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Zone 6 Lawn Care

grass,lawn image by Greg Pickens from

In terms of lawn care, zone 6 of the U.S. Department of Agriculture's plant hardiness zone map is considered a transition zone, with hot summers, cold winters and wet and dry periods throughout the year. While these weather conditions can be challenging, a regular maintenance schedule will keep a zone 6 lawn looking its best throughout the growing season of early spring to fall.

Choosing Grass Seed

Grass seed can be a challenge for zone 6. Traditional warm- or cool-season grasses do not do well in this area. The best bet is to choose a grass that handles temperature extremes such as a cool-season grass that handles the heat or a warm-season grass that can handle the cold, suggests Neil Christians and Ashton Ritchie in the book, “Lawns.” Examples include Bermuda grass, a warm-season grass available in cold-tolerant varieties and a mix of cool-season grasses such as Kentucky bluegrass, perennial ryegrass and tall fescue that can handle the heat.

Seeding and Sodding Timetable

For cool-season grasses, fall is the best time to sow grass seeds because the ground is still warm enough to speed up germination, but the weather is cool so the grass starts to grow. Early spring is the second-best time to sow seed, according to “Jerry Baker's Green Grass Magic” by Jerry Baker. The best time to lay cool-season sod is mid- to late-spring, right before the weather turns hot.

If using warm-season grass, sow grass seed in the spring when the temperatures are consistently warm during the day. These types of grasses need warm weather to grow. Lay warm-season sod during either the early spring or early fall.

Herbicide Use

Apply pre-emergent herbicides in the spring on both warm- and cool-season grasses to control crabgrass. These types of herbicides work against the germinating seeds to prevent the weed from sprouting, according to “Lawn Care for Dummies” by Lance Walheim and the editors of the National Gardening Association.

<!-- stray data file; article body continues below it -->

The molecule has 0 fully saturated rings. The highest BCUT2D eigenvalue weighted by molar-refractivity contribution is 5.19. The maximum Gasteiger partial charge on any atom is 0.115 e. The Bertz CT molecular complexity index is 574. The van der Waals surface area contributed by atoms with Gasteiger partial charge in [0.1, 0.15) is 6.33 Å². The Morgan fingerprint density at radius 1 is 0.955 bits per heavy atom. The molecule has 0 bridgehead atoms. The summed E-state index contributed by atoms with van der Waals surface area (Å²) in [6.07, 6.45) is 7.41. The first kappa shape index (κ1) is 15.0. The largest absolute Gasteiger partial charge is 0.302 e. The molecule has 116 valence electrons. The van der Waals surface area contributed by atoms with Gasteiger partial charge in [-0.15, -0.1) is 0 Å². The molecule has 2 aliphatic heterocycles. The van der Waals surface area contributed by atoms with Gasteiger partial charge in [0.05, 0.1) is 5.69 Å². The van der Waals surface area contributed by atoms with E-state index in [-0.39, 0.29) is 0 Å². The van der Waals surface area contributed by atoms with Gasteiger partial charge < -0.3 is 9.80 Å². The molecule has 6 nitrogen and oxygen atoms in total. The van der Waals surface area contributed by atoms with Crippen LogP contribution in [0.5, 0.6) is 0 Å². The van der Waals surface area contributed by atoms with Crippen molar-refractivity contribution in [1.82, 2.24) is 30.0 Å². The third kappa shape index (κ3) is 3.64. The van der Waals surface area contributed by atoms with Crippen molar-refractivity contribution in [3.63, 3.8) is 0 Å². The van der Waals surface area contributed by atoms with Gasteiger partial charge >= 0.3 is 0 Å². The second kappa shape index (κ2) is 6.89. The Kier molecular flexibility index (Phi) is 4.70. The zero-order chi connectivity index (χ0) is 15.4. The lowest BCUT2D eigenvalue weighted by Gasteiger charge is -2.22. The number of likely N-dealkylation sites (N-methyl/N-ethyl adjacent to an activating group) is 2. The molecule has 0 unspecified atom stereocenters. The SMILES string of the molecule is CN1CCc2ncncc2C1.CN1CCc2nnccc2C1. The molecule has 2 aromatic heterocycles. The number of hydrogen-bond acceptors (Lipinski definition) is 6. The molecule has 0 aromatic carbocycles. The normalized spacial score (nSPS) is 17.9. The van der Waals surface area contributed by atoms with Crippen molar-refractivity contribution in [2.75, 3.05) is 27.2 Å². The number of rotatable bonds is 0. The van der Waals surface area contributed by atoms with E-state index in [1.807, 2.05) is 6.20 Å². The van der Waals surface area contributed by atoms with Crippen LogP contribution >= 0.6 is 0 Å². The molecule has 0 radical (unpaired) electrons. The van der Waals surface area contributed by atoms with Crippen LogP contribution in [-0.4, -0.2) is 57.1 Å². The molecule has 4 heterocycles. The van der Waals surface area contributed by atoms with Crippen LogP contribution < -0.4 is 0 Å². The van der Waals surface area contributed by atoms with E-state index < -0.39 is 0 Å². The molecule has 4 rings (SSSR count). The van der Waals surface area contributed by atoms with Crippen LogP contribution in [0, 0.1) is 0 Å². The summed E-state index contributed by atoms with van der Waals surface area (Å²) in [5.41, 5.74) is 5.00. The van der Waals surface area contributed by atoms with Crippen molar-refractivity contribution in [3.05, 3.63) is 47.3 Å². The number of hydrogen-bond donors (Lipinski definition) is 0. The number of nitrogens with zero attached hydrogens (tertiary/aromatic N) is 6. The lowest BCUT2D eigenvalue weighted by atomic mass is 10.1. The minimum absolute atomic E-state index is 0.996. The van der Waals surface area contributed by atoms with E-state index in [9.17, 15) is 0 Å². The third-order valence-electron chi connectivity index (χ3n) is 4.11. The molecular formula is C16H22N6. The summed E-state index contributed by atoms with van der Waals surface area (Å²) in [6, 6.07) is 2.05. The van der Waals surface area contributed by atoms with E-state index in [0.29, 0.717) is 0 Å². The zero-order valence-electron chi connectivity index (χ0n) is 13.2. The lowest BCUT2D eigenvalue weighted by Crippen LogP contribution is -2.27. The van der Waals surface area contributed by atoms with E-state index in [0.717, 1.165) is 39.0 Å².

Apply post-emergent herbicides on broadleaf and narrowleaf weeds, such as dandelions, that are already growing. There are two types of post-emergent herbicide: contact, which kill only the part of the plant it touches, and systemic, which is absorbed by the plant, killing it slowly.


Ensure both warm- and cool-season grasses receive a half-inch of water twice a week. This amount includes any rainfall, so keep that in mind during rainy weeks. The rule on watering is to water deeply and frequently to keep the root zone moist, according to “Lawns and Ground Covers” by Time-Life Books. Ensure the water is reaching the roots by digging up a core of soil and checking. If the climate is unusually dry, more water will be needed. A visual clue is that the grass will appear wilted and take on a dull gray-blue color.

Mowing and Fertilizing

The general rule about mowing height is not to cut more than a third of the grass blades in a single mowing session, according to John Fech in “Tauton's Lawn Guide.” The best way to do this is to use a ruler to measure the grass before and after mowing to get a feel for what the grass looks like when it needs to be mowed. In the heat of the summer, raise the height of the mower blades 20 to 30 percent to allow the roots to grow deeper and supply the blades with water. Re-measure with the ruler before cutting and then afterward, to ensure only a third of the grass is cut.

When to fertilize depends on what type of grass you have. For cool-season grasses, Fech recommends fertilizing four times a year: April 15, Memorial Day, Labor Day and Halloween. For warm-season grass, fertilize three times: two weeks after the lawn has turned green, Memorial Day and July 4.

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